Inbreeding, is that ok?

CEC

Arachnoangel
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Feb 28, 2011
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852
I'm gonna be pairing these two siblings.

Sis:
FB_IMG_1474181869409.jpg


Bro:
FB_IMG_1474181876188.jpg
 

magicmed

Arachnobaron
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403
you're going to make redneck spiders ;)


Honestly I can't tell you, someone will
 
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Kodi

Title Master
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Jul 27, 2012
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Those replies :rofl:.

I've seen both sides of the fence. In the TKG a study is referenced that found molting problems with multiple generations of inbreeding. I'm not home so I can't cite the page.
On the other hand I've seen others on this board saying there's no evidence and something about inbreeding having no effects on invertebrates.
I wouldn't do it, if that influences your decision in any way. :rolleyes:
 

shawno821

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Dec 31, 2013
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First,you have to get them to mature at the same time,and pokie males mature pretty fast compared to females. I doubt you could power feed the female that much,and starve the male that much.
 

14pokies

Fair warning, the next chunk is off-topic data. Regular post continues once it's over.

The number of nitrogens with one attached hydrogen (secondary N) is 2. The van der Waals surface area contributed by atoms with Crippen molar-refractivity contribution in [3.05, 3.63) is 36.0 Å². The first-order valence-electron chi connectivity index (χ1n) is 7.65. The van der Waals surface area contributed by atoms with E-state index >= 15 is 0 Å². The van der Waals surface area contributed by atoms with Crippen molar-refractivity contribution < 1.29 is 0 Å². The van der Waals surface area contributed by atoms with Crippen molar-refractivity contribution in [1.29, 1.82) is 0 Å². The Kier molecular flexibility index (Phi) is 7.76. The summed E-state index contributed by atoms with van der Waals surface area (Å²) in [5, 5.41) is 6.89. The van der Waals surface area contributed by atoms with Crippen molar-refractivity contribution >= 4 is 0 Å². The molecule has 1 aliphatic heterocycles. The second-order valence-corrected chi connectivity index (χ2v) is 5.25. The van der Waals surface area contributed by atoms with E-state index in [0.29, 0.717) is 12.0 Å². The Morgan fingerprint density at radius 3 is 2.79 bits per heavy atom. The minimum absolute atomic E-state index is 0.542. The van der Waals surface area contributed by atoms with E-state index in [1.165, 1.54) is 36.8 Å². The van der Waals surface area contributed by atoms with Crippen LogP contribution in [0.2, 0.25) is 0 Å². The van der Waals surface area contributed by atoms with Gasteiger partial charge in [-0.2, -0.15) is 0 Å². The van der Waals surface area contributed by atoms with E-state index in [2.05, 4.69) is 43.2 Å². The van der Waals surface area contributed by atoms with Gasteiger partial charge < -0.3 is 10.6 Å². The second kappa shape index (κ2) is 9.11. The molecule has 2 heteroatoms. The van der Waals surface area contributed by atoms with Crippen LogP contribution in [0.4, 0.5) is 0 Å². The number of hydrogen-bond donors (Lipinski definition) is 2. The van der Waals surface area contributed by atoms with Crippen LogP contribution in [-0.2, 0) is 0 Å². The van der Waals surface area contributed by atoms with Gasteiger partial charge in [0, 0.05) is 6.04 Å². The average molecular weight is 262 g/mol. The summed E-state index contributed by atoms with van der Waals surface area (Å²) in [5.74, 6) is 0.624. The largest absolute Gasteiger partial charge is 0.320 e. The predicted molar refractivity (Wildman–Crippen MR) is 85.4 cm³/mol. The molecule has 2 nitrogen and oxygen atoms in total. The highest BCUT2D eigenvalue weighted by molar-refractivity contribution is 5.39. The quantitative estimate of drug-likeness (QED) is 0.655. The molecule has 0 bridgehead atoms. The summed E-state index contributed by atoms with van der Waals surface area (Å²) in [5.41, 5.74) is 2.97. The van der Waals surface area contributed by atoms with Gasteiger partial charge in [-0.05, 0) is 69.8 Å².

Arachnoprince
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Some how I feel like this is loaded statement.. @CEC if you are who I remeber you to be you know that it's usually not an issue.. Infact it's not uncommon to establish blood lines this way from sp. that are new in the hobbie..

What's the catch?
 

sdsnybny

Arachnogeek
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I'm gonna be pairing these two siblings.

Sis:
View attachment 220679


Bro:
View attachment 220680
I think that inbreeding is a pretty natural occurrence in the wild, although probably not siblings. Given that wild tarantulas don't wander far from their home there is not much chance for genetic diversity. You will have faster growing males maturing then wandering to neighboring females that most likely are related IE; Mother, Aunt, Grandma, Cousin etc. Natural selection will have the genetically week spiderlings in the resulting broods weeded out through death and predation leaving the strongest to continue the cycle.
I don't think its an issue if you can get their molt cycles to work.
 

Angel Minkov

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First,you have to get them to mature at the same time,and pokie males mature pretty fast compared to females. I doubt you could power feed the female that much,and starve the male that much.
You're making this statement based on?
 

Angel Minkov

Arachnobaron
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Based on the fact that males mature faster, just like the majority of species? Although the second part of his statement is conjecture.